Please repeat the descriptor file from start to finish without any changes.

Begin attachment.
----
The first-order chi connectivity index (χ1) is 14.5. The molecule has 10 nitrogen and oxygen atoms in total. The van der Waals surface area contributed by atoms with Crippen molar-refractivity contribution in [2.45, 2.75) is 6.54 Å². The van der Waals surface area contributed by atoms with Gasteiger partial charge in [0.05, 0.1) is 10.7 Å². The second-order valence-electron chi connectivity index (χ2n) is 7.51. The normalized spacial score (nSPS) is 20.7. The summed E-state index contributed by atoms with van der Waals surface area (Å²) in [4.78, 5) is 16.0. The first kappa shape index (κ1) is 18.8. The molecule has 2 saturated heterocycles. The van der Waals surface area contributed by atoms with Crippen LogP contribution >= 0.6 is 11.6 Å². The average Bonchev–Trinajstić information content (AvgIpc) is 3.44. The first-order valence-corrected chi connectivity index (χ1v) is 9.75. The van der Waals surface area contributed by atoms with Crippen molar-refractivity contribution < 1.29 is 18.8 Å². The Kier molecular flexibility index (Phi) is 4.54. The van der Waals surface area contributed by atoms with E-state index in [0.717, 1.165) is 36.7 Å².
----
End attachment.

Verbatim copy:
The first-order chi connectivity index (χ1) is 14.5. The molecule has 10 nitrogen and oxygen atoms in total. The van der Waals surface area contributed by atoms with Crippen molar-refractivity contribution in [2.45, 2.75) is 6.54 Å². The van der Waals surface area contributed by atoms with Gasteiger partial charge in [0.05, 0.1) is 10.7 Å². The second-order valence-electron chi connectivity index (χ2n) is 7.51. The normalized spacial score (nSPS) is 20.7. The summed E-state index contributed by atoms with van der Waals surface area (Å²) in [4.78, 5) is 16.0. The first kappa shape index (κ1) is 18.8. The molecule has 2 saturated heterocycles. The van der Waals surface area contributed by atoms with Crippen LogP contribution >= 0.6 is 11.6 Å². The average Bonchev–Trinajstić information content (AvgIpc) is 3.44. The first-order valence-corrected chi connectivity index (χ1v) is 9.75. The van der Waals surface area contributed by atoms with Crippen molar-refractivity contribution < 1.29 is 18.8 Å². The Kier molecular flexibility index (Phi) is 4.54. The van der Waals surface area contributed by atoms with E-state index in [0.717, 1.165) is 36.7 Å².